The nights were blinding cold and casket black and the long reach of the morning had a terrible silence to it. Like a dawn before battle. (137)
It’s probably fair to call The Road a perfect novel. It goes to the very edge of the precipice: death, destruction, annihilation. The two characters who populate the story are at the very end of the road. The title suggests some kind of Kerouacian journey to fun-loving beatnik enlightenment, but nothing could be further from the truth. The Road is neither fun-loving, nor beatnik. There is possibly enlightenment, but the tiny candle of hope the book holds out is dim indeed. McCarthy goes as far as it is possible to go in literature – stripping the characters’ world bare until there’s nothing left but metaphor. The result is as beautiful as it is painful.
It takes about ten pages to reveal, in patches of bleak discovery for the reader, that the landscape that the two characters of this novel inhabit is a post-apocalyptic one. Everything is burnt, ash-covered, with corpses everywhere. The two main characters of this novel, a father and his son, are on the run, hiding from gangs of vicious ‘bloodcult’ cannibals looking to capture, enslave and eat anyone left alive. They are also in search of something, but it’s never quite clear what: someplace to stay; some group which is overtly good and safe. They follow a broken “tattered oilcompany roadmap” towards the southern ocean.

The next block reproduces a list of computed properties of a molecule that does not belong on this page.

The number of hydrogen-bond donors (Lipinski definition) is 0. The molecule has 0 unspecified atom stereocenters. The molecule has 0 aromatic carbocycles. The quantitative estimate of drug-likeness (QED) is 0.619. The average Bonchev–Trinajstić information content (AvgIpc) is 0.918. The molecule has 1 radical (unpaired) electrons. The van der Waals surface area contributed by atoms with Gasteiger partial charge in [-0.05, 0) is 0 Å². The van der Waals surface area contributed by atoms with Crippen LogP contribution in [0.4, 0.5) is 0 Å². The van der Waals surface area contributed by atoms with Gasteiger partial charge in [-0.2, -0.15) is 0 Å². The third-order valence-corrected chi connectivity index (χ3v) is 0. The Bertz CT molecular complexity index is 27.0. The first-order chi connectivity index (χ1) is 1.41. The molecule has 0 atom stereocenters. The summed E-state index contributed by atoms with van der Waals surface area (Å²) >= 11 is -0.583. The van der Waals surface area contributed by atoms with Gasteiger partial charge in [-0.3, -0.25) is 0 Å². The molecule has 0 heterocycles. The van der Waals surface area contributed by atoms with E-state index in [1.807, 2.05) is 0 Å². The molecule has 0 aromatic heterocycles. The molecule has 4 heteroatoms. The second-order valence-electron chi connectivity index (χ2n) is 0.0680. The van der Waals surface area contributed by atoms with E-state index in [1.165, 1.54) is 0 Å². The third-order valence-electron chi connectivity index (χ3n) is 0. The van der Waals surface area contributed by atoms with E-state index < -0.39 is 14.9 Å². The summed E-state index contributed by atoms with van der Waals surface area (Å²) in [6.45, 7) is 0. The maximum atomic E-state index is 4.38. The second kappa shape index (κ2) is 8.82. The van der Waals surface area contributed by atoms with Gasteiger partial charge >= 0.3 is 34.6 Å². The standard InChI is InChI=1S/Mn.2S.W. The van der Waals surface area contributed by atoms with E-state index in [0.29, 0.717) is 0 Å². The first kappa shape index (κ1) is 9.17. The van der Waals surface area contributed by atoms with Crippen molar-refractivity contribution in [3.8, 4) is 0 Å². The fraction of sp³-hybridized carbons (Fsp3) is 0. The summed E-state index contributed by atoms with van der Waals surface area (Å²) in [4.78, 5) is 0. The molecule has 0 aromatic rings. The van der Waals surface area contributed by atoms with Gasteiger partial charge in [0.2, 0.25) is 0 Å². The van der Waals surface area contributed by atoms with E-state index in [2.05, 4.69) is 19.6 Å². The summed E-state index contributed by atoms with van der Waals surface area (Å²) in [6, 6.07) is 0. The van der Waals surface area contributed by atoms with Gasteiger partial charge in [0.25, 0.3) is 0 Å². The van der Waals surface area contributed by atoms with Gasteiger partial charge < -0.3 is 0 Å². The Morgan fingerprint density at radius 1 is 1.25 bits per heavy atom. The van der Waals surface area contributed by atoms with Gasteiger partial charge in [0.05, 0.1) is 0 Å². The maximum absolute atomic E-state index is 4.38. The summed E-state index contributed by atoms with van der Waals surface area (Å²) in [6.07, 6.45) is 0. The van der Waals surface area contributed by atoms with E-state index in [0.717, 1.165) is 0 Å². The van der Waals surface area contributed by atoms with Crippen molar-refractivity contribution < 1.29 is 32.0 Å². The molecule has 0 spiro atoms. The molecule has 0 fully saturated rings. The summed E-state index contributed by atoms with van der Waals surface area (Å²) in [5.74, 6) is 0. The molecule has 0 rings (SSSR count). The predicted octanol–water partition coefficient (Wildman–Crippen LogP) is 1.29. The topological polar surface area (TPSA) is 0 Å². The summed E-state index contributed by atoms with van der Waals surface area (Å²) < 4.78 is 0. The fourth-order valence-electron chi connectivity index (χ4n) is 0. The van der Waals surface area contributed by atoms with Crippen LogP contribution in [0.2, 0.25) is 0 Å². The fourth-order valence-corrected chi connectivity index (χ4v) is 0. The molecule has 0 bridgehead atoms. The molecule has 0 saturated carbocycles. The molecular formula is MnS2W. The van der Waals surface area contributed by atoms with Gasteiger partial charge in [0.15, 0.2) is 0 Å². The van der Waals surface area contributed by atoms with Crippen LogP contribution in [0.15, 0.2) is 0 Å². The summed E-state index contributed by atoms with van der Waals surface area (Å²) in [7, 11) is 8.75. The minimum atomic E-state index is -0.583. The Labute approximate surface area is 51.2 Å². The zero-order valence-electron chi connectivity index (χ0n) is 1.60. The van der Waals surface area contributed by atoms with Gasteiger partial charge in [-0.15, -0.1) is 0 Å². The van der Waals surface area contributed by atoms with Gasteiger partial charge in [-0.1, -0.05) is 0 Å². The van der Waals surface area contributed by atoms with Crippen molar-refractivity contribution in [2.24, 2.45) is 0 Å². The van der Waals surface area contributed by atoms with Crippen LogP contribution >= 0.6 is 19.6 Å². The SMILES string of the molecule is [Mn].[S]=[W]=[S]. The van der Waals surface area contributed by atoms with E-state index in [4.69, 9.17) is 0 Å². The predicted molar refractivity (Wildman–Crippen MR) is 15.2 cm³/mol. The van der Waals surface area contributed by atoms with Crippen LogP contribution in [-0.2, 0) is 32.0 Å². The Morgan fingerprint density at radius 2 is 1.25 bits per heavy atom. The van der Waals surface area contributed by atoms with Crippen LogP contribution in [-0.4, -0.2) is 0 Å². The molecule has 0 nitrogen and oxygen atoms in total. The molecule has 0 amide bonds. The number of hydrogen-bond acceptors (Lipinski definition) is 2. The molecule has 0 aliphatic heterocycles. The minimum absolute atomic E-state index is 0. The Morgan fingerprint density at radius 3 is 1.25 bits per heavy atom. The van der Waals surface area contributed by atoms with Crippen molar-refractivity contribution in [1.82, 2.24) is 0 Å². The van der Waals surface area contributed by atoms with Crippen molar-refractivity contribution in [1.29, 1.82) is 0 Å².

But the landscape is unforgiving. Starvation is always at hand. Their lives are only safe in the temporary serendipity of what they might happen upon with their wrecked shopping trolley, protected by no more than a single bullet. There are overtones of Mad Max — the black humour of wild, comically dressed road gangs — but the relationship between the nameless father and son is so tender, so sad, and so full of the longing of the world that no longer exists, that every word of the book is wrought. And at no point does the reader laugh. Even looking away from the continual horror is difficult.